February 22, 2008
From May through October our worship faces north, into the woods, but in the bright bareness of winter all the chairs face west. That north wall of the UU sanctuary in Muncie is all glass (at least for a third of the way up). The east wall of the room is brick with three spaces for doors and one half the brick is hidden behind a wooden set of screens on which we have displayed the early history of our church (1859 to ~1900). On Wednesday we took out several back rows of chairs and made a “U” of chairs on the south side that opened to a labyrinth. One of my talented lay-leaders took brown paper bags, added sand and tea-lights and arranged them in a meandering line that began in the south and ended in the center with a small “loop” of about seven luminaria. That night, when we turned off most of the overhead lights, the room was beautiful. After some readings, a song and a little homily (about how life looks like a maze when we begin, but more like a labyrinth when we look back on our journey) we walked through the dark and silence; always keeping the little lights on one’s left. Thus we walked on either side of the line, in and out again. It was simple and elegant. To the north we could see reflections of ourselves walking beyond the glass out in the woods, like ghosts walking where the near full moonlight illuminating the snow and tree trunks. I have walked labyrinths in Oregon and New Mexico, Colorado and Ohio, on a bright clear morning and at sunset. Sometimes it is a simple, uninspiring act. Other times such walks get me thinking, or they awaken in me a sense of harmony and peace. Sometimes they remind me of ancient earth-centered worship, other times of Christian pilgrimage to a Holy place, or the Sufi ‘journey to the beloved.’ Of my three favorite labyrinths all were temporary. The first I made in the dry grass of a West Texas winter with lines of corn-meal. The second was made of planters and lights on a high hill overlooking a river. The third was in the Muncie UU Church Sanctuary this past Wednesday night. The only sorrow for me was that there were so few people there to appreciate it.
February 14, 2008
I am not interested in appealing to Generation X, or any other generation for that matter. I am aware of the “Gen X” lable, but I don’t trust it. Instead we have several Young Adults in our congregation and I work to pay attention to them as individuals and keep them involved as long as possible. I pay attention to the most recent blips in popular culture and make references to them, but only because I find it interesting. In sermons I rarely introduce a name or event from more than ten years ago without briefly explaining who that person or event was not because 20 year old people will not remember, but because 40, 60 and 90 year old people might not remember. I tell stories as illustrations in my sermons about people of all ages and pay attention to how inclusive I am, sometimes changing gender or age or ethnicity of the characters if it adds something to the illustration. When I tell “Children’s stories” to the little ones who come up front I remember that I am speaking to every child within every person in the congregation. I don’t try to appeal to just young parents, or some generalized “Gen X” group or create a “UU Emergent” service. I and my leadership include young adults as best we can, and encourage them to create their own support groups, knowing that some will move away in a matter of months or years and might never return to any UU congregation, while others might end up living in Muncie town for the rest of forever. The current leaders of the church were attracted to the creativity of Rev. Drew Kennedy in the 60s and 70s, but they were not targeted as a ministry category and it was not just his ‘post-hippy style’ that kept them around all these years. Instead, Drew did good ministry, cared for the people in a time of many congregational deaths, and spoke lasting truths. I think ministry is best if it is not targeted to a labeled group but given to people in all their diversity.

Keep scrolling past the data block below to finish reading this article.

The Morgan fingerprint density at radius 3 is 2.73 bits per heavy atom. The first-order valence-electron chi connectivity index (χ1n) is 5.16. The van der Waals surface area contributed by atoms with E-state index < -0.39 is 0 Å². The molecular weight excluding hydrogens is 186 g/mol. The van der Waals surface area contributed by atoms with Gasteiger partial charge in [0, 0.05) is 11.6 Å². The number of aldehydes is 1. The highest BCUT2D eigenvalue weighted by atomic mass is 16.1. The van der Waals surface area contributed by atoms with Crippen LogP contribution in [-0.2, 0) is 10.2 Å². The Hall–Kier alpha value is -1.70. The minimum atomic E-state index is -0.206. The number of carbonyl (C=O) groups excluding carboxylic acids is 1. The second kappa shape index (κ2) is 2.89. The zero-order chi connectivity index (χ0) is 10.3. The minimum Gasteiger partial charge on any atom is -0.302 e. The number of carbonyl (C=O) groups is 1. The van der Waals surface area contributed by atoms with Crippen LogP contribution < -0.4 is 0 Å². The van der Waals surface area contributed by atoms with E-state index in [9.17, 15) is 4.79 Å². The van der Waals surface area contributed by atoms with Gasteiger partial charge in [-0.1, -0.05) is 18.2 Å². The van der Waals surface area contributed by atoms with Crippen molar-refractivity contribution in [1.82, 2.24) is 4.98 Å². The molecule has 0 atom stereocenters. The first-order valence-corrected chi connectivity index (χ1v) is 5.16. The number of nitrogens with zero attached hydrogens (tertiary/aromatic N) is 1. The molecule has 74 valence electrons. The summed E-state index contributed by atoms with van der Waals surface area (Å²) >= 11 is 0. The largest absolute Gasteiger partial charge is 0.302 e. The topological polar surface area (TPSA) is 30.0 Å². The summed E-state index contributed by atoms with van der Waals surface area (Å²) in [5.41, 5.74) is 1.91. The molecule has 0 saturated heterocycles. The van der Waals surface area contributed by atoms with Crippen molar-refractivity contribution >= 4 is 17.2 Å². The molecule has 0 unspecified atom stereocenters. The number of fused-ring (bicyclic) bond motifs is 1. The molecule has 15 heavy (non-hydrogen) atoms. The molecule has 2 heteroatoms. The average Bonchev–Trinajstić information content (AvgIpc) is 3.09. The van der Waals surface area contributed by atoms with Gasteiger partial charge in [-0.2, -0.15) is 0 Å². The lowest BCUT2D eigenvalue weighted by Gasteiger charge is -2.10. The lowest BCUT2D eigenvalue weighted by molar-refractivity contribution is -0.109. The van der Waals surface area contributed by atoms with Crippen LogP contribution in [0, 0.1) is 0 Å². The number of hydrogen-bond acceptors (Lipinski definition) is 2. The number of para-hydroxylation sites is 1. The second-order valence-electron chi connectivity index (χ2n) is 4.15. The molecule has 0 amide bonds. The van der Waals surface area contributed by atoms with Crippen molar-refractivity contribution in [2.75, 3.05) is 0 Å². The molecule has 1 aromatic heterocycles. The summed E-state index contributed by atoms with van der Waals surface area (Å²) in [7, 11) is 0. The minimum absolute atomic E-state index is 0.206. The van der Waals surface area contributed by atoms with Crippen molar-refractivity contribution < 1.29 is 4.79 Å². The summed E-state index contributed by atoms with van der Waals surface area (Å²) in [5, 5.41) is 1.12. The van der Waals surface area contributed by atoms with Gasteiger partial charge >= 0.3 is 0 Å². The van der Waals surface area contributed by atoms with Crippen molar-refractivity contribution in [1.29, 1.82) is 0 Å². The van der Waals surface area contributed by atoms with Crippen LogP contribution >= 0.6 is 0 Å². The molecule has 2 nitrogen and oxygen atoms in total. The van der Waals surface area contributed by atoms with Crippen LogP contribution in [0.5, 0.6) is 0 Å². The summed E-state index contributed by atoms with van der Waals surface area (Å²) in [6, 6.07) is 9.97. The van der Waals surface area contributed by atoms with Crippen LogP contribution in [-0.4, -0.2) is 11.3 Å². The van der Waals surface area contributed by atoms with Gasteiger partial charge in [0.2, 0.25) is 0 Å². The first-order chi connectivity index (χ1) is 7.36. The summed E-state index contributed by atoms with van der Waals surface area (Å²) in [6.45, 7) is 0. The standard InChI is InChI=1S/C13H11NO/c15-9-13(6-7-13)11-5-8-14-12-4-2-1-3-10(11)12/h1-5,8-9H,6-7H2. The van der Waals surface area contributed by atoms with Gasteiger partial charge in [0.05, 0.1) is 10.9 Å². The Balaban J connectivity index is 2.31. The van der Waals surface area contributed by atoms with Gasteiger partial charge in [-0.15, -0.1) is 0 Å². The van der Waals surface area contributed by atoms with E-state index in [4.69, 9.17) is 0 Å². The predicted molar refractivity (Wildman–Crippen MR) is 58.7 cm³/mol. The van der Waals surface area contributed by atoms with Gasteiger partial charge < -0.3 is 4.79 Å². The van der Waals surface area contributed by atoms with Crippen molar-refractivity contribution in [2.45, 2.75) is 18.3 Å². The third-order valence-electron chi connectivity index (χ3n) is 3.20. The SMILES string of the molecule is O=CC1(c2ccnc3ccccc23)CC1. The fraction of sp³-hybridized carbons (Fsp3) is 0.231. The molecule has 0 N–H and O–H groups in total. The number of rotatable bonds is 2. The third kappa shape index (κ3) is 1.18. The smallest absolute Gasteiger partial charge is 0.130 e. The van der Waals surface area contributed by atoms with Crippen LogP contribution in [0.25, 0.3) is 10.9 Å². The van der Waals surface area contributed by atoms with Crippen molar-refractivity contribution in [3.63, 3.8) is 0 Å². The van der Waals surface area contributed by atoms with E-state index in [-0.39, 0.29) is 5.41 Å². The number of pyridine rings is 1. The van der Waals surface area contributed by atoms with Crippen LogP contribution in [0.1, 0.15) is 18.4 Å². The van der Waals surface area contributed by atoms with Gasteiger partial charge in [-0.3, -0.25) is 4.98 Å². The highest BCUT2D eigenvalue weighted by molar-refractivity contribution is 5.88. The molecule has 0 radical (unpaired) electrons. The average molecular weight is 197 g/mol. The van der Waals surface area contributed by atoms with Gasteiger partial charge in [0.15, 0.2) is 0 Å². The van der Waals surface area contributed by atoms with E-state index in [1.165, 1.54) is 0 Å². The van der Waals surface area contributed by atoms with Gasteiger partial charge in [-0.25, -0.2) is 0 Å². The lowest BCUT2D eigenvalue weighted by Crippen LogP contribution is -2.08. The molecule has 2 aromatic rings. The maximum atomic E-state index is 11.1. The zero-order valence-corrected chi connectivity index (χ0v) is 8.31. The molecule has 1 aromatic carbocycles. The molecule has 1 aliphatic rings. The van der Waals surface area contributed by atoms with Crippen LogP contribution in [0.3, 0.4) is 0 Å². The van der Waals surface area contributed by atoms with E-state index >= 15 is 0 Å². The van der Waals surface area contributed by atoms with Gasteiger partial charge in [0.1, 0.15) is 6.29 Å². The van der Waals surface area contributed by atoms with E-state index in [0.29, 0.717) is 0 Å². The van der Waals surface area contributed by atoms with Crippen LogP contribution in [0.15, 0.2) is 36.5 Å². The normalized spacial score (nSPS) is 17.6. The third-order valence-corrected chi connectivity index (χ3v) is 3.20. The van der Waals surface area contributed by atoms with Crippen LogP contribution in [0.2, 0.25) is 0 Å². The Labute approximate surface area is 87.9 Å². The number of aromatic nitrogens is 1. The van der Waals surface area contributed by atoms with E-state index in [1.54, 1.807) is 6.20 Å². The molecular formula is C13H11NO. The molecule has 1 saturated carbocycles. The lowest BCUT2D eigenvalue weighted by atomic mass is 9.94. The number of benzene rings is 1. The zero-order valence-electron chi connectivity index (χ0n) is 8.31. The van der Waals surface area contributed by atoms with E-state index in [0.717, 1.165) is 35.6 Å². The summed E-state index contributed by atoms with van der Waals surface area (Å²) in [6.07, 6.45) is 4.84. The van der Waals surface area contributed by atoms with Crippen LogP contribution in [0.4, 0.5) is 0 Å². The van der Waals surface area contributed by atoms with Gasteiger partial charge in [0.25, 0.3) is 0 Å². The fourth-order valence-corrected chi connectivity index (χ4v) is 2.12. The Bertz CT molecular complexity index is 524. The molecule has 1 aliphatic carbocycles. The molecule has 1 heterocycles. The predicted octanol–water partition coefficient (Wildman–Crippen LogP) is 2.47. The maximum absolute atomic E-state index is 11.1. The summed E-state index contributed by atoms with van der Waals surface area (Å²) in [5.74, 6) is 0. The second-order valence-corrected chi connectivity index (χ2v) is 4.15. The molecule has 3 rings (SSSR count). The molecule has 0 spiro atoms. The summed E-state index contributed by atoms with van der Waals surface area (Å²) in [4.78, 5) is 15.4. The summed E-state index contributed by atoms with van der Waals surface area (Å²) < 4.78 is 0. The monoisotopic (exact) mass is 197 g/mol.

February 7, 2008
Last night we held a Universalist Ash Wednesday service. Rev. Derek Parker led the service and included some interesting remarks on the history of Unitarian and Universalist ambivalence about the day. For example Main and New Hampshire sometime ago set aside the day as a holiday, but called it “The Day of Fasting,” rather than “Ash Wednesday.” He also noted that many Universalists would mark their hands rather than their foreheads with the ashes, because it fit more with Jesus’ advice that we not “disfigure our faces” like the hypocrites when they fast, and because it was a more visible to ourselves rather than to others as reminder of our mortality. Derek focused on the theme of mortality, which was all the more poignant because I had just read that afternoon the text of the sermon in which Rev. Forrester Church announced that his cancer had returned and he would likely not survive its ravages. It was a very fine service, especially the moment when Derek spoke to each person who participated by name, saying “… remember that from dust you have come and to dust you shall return,” or something like that, then he spontaneously asked me to mark his hand and I had to speak the words I had not memorized. It was a meaningful moment, sad and happy, more peaceful than anxious. But what impressed me most was the fact that out of a congregation of 250 only seven people attended this service. Despite all I have done to include Christianity clearly as a living part of our tradition, not just an ancient root, the congregation remains “post-Christian.”